Staying Productive During Back to School Time

It’s back to school time!  With three kids in elementary and middle school, this is a New Year of sorts for parents.  Here are some tips to help you stay sane and productive:

Back-to-the-Future. The first step in moving forward with back-to-school resolutions is to take a look back. What were the situations from the previous school year that could use improvement? Did your child often miss the bus? Did they have a hard time making the honor roll or even passing grades? Was everyone too busy to sit down for dinner together? Once you figure out what areas need improvement, it will help set goals for the upcoming year.

Talk to your children. Whether your school-age children are in elementary school or high school, talk to them about areas they would like to see change, both personally and within the family. Their insight into what areas need improvement may differ from their parents.  Discussing the differing goals will help to bring every person in the family on the same page.  Buy-in on goals from all members of the family encourages success.

Small steps. Having a student go from straight C’s to straight A’s may be asking too much. The same is true for wanting to have a family who never eats dinner together suddenly sit down at the table five nights a week. Success comes from breaking each resolution into small but achievable steps. Set up weekly goals for each person in the family in order to overcome barriers and create small achievements. Adding steps each week will insure a slow incremental achievement of the main goal.

Make a plan. Assess each resolution and make a list of what changes need to come in to play to have a successful outcome. A child who has not been known for good grades may need to have a tutor. In order to help avoid detention for being tardy, have a back-up plan for your student to take responsibility for making their lunch and setting out their clothing the night before. Move dinner back to 6:30 instead of 5:30 to make sure everyone is able to be there. Having a list of solutions for the resolutions gives everyone a roadmap about how they will reach success.

Coordinate. One of the main challenges with having family resolutions is time. While one parent is working late, another may be taking one of the kids to soccer practice, while the oldest child is at band rehearsal. Posting a calendar with weekly schedules for each person in the household will help everyone keep track of everyone else. This can help the children to know that the parents have early meetings on certain days; so being on time to the bus is a necessity. And parents can keep track of when and where the children’s extracurricular activities are taking place. It is also beneficial to provide each person in the family with a DayTimer planner. This will help keep the kids responsible for their own time and keep everyone organized.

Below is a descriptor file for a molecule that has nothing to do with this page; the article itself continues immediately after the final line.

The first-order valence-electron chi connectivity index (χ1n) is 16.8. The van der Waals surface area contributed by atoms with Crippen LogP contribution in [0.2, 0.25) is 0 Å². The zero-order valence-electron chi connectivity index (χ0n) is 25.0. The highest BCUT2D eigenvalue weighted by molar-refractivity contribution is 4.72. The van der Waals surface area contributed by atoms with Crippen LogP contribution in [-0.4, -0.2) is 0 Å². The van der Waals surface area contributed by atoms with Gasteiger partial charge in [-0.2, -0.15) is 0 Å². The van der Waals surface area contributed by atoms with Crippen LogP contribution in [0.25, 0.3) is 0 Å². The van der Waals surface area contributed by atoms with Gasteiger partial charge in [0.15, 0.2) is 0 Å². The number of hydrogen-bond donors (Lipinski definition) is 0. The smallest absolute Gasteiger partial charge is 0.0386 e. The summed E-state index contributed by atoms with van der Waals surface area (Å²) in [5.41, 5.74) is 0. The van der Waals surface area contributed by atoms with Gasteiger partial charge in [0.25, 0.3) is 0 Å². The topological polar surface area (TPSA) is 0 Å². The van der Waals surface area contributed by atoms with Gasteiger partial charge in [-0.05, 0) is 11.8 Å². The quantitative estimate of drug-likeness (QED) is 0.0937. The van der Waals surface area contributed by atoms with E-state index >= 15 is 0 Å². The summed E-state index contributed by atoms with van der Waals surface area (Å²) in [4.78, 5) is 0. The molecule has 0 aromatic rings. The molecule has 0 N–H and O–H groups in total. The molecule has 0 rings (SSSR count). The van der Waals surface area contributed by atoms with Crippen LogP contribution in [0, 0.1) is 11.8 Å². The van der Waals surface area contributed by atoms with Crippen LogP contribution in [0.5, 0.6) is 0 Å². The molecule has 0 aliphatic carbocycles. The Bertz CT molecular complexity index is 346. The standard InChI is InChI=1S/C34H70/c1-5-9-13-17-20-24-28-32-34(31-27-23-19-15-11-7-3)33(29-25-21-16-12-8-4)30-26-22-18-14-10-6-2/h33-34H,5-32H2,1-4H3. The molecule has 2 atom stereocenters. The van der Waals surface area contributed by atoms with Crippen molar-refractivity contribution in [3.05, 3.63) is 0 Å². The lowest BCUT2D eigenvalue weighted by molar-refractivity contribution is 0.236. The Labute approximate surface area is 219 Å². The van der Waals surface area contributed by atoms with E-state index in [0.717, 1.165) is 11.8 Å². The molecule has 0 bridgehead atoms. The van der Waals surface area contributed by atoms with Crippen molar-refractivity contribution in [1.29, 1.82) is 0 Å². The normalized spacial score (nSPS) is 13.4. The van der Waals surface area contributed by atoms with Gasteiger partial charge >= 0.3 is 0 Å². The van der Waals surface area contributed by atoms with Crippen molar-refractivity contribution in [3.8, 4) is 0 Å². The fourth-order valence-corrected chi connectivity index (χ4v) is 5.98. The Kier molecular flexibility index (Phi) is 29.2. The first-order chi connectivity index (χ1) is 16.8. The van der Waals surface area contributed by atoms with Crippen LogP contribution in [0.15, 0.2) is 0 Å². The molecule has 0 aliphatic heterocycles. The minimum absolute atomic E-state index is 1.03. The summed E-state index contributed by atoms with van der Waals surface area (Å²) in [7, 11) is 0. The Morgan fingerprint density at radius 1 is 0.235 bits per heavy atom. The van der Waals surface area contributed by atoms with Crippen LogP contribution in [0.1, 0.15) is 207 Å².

Smile.  Stay light-hearted about the changes.  You can always start over at anytime.  And don’t forget, there’s another chance to create resolutions coming right around the corner.

© 2008 Laura Stack.  Laura Stack is a personal productivity expert, author, and professional speaker who helps busy workers Leave the Office Earlier® with Maximum Results in Minimum Time®.  She is the president of The Productivity Pro®, Inc., a time management training firm specializing in productivity improvement in high-stress organizations.  Since 1992, Laura has presented keynotes and seminars on improving output, lowering stress, and saving time in today’s workplaces.  She is the bestselling author of three works published by Broadway Books: The Exhaustion Cure (2008), Find More Time (2006) and Leave the Office Earlier (2004).  Laura is a spokesperson for Microsoft, 3M, and Day-Timers®, Inc and has been featured on the CBS Early Show, CNN, and the New York Times. Her clients include Cisco Systems, Sunoco, KPMG, Nationwide, and 3M.  To have Laura speak at your next event, call 303-471-7401.  Visit www.TheProductivityPro.com to sign up for her free monthly productivity newsletter.

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